This week's book giveaway is in the NodeJS forum. We're giving away four copies of Serverless Applications with Node.js and have Slobodan Stojanovic & Aleksandar Simovic on-line! See this thread for details.
I think you went too far with coding exercise and lost the track somewhere way back.
I usually solve problems in small chunks, and those chunks being represented by methods. In normal conditions they are small. About 5 lines long each.
In order to be able start with methods, you need to know what is the exercise about, so you could devide the task into many smaller tasks, those smaller tasks into smaller again, until you have pieces which are managable to solve.
Would you like to describe what is the coding exercise about?
1. You keep starting new threads but you're asking about the same problem. Please stop doing that as you're likely to get on the wrong side of a moderator and you don't want that to happen.
2. Understand that nobody gets paid to answer questions here; this is a volunteer site and people here help out and answer questions for many reasons but none of them are about money because there is none.
3. You seem to be trying to tackle a problem that is out of the range of your current knowledge of Java and programming constructs. You might want to go back and review some of the concepts that you've been taught and work on understanding each one first.
That said, I'll post some followups to walk through some issues that are making it hard for people to give you advice. Again, some of that goes back to your apparent lack of understanding of certain aspects of programming that are needed to write the program you seem to want to write.
First thing that's making it difficult for people to help you: your code formatting and indentation is atrocious. Reading code that is not formatted properly is very difficult because it's harder to understand the organization and flow of the logic. Also, you have way too much code in main(). That's bad. Good programs are broken down into small logical chunks of functionality where each chunk does one and only one thing. Ideally, your main() method should consist of only a few lines of code to get the program started and then to shut it down gracefully.
Here's your code formatted properly. It took me just a few seconds to do this since all I had to do was to copy it all, then paste it into my IDE and hit the keyboard shortcut to reformat the code. You should do this too, going forward. If you keep posting poorly formatted code, people will be less inclined to read it and therefore less inclined to help you. That's probably one of the main reasons you're not getting as many responses.
If I were to solve this problem you're working on, I'd probably try to have at least two classes to help: a Product class and an OrderItem class.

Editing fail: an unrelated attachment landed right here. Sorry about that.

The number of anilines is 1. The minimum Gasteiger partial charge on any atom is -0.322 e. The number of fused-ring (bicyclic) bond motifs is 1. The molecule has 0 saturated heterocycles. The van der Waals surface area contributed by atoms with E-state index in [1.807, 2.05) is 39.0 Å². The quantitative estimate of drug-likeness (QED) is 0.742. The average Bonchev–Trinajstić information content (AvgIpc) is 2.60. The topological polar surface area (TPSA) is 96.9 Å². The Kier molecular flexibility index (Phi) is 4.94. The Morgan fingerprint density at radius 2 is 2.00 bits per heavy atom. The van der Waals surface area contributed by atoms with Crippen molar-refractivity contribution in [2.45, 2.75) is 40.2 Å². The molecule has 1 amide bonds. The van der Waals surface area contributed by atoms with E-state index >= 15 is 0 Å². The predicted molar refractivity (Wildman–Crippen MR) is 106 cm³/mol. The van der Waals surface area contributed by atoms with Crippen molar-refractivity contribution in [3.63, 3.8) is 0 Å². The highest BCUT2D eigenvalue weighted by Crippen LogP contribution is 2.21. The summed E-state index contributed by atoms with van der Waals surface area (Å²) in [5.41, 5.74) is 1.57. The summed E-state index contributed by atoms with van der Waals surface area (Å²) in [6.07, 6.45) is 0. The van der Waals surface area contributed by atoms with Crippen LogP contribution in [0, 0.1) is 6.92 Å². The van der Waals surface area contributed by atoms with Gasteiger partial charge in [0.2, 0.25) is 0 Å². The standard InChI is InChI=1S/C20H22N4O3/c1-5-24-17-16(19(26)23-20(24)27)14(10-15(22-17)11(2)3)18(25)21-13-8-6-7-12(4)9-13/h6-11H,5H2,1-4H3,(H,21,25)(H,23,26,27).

The Product class would help manage information about each product you want to sell, its description, and perhaps its retail price. An OrderItem would help manage information about a product being purchased, the quantity and the cost to purchase, based on the product's price.
To Liu's earlier point about breaking up your program into small chunks, here's what a decent main() method might look like:
This is what the execute() method might look like:
As you can see, there's no detail in this method. It's just composed of calls to other methods that do specific tasks. Reading this code, however, can give a good idea of the flow of the program logic and what's being done overall.
This is called functional decomposition of programs and it's an important concept to follow if you're going to write any sort of non-trivial program. Otherwise you'll drown yourself in details and complexity.
For one, it's all hard-coded. There are product names and prices in there. What happens if you decide to change the price of a camera? You'd have to change your code in multiple places to make what you display agree with the calculations being made when the user chooses to buy a camera. Having to reflect a change in a product's price in multiple places in your code is a bad thing and a potential source of bugs. Ideally, you would use a Product object to manage that information and just use it where you need to. That way, you'd only need to tell a product object to update its price and no other piece of code needs to be edited but the program would still adjust to the new price and work correctly.
Also, that line of code really should be broken up and put into a method like showMenu():
is again not very good. I would replace it with something like this:
Notice how that little piece of code speaks for itself and can stand on its own, obviating the need for a redundant comment like "// shows the user products chose".
And this is how you might write the showCart() method:
Do you see any similarity of this to some other method I showed above? When you break your program down into small chunks, little patterns of symmetry like this become more obvious and your program starts getting easier to write and maintain.
Finally, to get what you've been asking about all along, this is the skeleton of the code you might write:
Of course, you'd have to implement the logic of the OrderItem.getCost() method but that's a simple multiplication of the Product.price and the OrderItem.quantity.
Again, the point of all this is to manage complexity by breaking things down into such small chunks of work that each chunk become trivial to write.